Universal presents Abbott And Costello Meet Frankenstein in an AVC encoded 1.33.1 fullframe transfer that looks pretty good considering the film’s age. The black and white photography holds up well in high definition and shows good detail and contrast and fairly strong black levels as well. Close up shots, such as when the camera zooms in towards Dracula’s eyes, show the most detail and texture but medium and long distance shots fare well too. There’s a fair bit of grain throughout the presentation, just as you’d expect, and some softness here and there that stems back to the original photography but increased texture is evident in shots like the one showing the pillow in Dracula’s coffin and the scenes in which Larry Talbot transforms into a werewolf. Some minor noise reduction might have been applied but it's not distracting nor does it eliminate the abundance of grain. There isn’t much in the way of serious print damage to note, just a few minor specks here and there and a couple of ‘blink and you’ll miss it’ scratches, while the animated bits that appear in the film, primarily the opening scene but also the scenes in which Dracula turns into a bat, show strong, clean lines.

    The only audio option for the feature is an English language DTS-HD Master Audio 2.0 Mono track, though optional subtitles are provided in English SDH, French and Spanish. The audio is a bit on the flat side but otherwise fine – it’s probably about what you’d expect from an older mono mix. Hiss and distortion are never a problem and the levels are well balanced. The score sounds good and the dialogue is easy to understand. It’s not a particularly complex mix, but it doesn’t need to be and it suits the movie just fine.

    Some of these extras are going to look familiar to those who have owned the previous DVD release, as they’ve been carried over from that disc. First up is a commentary from film historian Gregory W. Mank who does a very strong job of exploring the history of the film and providing loads of detail on those who made it. He covers the involvement of the various cast and crew who worked on the production, relays some interesting stories about things that happened on the set during the making of the movie and offers up quite a bit of interesting trivia about the film as well as providing some fun details about the makeup and effects work that we see in the feature.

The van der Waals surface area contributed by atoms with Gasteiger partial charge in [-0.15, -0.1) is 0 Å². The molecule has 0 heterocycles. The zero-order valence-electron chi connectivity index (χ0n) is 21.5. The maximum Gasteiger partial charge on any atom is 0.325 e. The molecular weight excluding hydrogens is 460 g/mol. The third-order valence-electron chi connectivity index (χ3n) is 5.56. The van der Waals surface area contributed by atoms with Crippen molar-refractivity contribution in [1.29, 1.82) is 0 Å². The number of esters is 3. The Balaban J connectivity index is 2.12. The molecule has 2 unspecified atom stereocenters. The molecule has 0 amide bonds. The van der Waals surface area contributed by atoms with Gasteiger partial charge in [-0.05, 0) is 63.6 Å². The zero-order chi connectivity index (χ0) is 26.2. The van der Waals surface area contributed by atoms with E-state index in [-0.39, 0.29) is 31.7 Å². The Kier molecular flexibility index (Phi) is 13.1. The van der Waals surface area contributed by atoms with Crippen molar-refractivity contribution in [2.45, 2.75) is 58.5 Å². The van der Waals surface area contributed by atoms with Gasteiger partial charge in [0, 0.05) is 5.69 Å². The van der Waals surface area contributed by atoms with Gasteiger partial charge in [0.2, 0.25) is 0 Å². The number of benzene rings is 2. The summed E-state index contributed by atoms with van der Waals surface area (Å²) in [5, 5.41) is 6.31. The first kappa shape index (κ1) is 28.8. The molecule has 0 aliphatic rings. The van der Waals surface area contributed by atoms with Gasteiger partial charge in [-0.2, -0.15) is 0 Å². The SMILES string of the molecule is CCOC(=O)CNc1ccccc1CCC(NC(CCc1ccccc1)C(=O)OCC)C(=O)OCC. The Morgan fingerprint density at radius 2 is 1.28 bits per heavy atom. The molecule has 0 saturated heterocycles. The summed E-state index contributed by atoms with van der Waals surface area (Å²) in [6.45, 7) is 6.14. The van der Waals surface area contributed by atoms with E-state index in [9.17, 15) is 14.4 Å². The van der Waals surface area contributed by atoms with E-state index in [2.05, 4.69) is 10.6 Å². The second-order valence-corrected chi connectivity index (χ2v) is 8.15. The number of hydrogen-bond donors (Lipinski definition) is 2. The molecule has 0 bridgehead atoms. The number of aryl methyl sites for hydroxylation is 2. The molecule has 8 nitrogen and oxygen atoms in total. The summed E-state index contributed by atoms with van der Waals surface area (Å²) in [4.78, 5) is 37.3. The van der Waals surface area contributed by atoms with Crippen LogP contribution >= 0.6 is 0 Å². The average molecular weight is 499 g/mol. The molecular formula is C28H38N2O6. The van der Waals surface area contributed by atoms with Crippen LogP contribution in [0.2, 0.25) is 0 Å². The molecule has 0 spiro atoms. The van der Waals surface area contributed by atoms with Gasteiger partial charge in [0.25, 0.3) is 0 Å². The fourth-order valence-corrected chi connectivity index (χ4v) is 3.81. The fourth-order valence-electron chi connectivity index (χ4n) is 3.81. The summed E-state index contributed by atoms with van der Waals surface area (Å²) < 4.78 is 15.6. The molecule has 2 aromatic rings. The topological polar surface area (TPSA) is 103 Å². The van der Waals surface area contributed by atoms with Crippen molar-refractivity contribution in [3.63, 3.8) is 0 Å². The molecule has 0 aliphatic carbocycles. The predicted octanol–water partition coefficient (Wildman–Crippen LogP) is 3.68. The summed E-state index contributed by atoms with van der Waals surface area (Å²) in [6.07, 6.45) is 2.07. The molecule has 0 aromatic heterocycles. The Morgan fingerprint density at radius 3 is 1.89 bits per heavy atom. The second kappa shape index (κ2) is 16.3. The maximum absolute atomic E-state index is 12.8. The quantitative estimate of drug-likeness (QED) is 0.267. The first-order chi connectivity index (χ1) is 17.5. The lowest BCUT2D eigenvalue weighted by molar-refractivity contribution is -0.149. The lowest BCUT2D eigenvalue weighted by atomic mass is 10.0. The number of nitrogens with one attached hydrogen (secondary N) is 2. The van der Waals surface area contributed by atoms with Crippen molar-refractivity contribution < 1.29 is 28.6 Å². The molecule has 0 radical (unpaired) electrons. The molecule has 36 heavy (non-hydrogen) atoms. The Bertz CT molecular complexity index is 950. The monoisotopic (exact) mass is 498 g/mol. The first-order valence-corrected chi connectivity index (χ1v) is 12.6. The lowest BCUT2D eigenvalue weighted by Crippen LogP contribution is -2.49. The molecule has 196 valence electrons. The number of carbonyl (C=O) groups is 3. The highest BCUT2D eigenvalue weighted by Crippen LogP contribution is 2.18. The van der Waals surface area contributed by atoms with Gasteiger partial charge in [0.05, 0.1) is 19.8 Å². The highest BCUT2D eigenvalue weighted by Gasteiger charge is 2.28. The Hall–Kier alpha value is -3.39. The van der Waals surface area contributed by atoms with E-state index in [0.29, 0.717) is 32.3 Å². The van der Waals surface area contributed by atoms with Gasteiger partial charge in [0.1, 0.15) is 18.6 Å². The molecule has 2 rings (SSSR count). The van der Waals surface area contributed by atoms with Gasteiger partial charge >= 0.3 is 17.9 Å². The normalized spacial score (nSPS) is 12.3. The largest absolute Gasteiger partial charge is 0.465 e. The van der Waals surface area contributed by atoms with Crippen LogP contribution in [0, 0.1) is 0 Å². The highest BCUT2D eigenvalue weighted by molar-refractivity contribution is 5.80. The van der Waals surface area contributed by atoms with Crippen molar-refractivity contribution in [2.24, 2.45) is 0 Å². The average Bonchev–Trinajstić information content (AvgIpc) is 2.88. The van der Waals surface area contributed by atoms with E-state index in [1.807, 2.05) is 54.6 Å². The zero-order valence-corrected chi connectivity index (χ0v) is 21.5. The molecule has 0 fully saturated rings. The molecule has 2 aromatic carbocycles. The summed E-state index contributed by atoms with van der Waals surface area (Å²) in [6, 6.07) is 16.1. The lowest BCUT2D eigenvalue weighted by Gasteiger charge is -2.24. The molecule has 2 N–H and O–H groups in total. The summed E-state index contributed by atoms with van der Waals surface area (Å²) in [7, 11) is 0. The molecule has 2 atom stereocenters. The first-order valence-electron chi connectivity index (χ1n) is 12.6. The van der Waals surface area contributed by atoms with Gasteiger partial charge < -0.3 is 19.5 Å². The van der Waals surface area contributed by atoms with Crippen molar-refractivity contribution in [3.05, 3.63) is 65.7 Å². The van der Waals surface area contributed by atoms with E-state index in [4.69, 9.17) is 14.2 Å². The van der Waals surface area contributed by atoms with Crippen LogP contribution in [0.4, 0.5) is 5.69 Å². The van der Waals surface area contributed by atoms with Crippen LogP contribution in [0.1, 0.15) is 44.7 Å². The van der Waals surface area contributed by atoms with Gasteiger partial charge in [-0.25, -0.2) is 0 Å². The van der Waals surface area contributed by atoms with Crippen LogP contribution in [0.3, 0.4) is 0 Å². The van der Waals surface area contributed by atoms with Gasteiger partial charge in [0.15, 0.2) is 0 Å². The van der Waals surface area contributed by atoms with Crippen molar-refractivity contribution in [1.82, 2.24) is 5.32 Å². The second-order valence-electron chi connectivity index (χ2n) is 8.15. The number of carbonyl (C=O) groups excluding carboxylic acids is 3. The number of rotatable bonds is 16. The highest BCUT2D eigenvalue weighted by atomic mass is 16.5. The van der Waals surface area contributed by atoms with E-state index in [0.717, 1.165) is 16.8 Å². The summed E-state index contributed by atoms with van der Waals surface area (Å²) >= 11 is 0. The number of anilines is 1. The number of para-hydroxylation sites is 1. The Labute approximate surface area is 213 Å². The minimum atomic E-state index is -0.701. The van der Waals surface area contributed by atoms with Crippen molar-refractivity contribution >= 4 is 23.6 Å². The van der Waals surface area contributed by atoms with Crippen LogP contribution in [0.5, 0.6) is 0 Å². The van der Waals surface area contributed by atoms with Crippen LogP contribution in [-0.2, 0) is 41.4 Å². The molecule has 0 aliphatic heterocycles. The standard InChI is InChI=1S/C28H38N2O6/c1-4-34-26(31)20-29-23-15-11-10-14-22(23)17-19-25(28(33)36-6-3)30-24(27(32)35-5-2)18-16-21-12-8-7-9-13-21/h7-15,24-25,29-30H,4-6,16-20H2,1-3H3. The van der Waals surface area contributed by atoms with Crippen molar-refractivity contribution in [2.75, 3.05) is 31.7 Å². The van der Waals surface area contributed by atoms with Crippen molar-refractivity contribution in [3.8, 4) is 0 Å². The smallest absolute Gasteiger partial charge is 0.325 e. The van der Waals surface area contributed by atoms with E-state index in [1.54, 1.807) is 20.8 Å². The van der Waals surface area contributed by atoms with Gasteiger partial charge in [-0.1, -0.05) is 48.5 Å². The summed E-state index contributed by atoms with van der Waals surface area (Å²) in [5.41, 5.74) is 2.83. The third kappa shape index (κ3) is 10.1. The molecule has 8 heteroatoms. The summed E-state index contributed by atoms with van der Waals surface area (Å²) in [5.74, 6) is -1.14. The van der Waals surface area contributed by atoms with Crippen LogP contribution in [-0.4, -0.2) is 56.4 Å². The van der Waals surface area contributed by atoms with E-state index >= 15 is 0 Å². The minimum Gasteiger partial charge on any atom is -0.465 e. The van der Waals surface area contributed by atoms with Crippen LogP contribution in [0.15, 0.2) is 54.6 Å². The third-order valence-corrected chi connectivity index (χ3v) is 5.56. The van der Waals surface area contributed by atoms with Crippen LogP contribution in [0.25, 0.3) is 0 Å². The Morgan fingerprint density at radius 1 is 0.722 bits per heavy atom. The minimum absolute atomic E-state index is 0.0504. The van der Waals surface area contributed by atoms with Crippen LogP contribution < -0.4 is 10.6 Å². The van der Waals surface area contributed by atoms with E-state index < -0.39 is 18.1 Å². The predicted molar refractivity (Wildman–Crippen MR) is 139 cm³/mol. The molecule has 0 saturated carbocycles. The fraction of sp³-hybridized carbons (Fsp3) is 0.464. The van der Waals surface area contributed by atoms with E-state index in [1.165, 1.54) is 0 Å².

Also carried over from that DVD release is the documentary Abbott And Costello Meet The Monsters: The Making Of Abbott And Costello Meet Frankenstein, which clocks in at over half an hour and is hosted by David J. Skal. Primarily made up of interviews with Lou Costello's daughter Christine, film historian Ron Palumbo, Bela Lugosi Jr. and filmmaker/monster man extraordinaire Bob Burns this documentary does cover some of the same ground as the commentary but has the added bonus of the visuals, so we get a good look at some of Burns’ memorabilia from the film and very cool stills and clips.

    Rounding out the extras are the film’s original theatrical trailer and two of the Universal 100th
    Anniversary featurettes that have been included on some of the other releases in the line: 100 Years Of Universal: The Lot and 100 Years Of Universal: Unforgettable Characters. Menus and chapter selection are also included as is a digital copy and a standard DVD copy. For those interested in the packaging, the Blu-ray case fits inside a nice slipcase (that flips open to provide some basic trivia on the film and the studio) featuring identical front cover and slightly different back cover art

    The Final Word:

    While it would have been nice to see some more extras included here, Universal has otherwise done a pretty respectable job bringing this classic horror comedy to Blu-ray. The transfer is a nice step up from the previous DVD release and the film holds up incredibly well, more than a half a century after it was made.

    Click on the images below for full sized Blu-ray screen caps!

    Comments 1 Comment
    1. Mike Howlett's Avatar
      Mike Howlett -
      That just jumped to the top of my need-it list!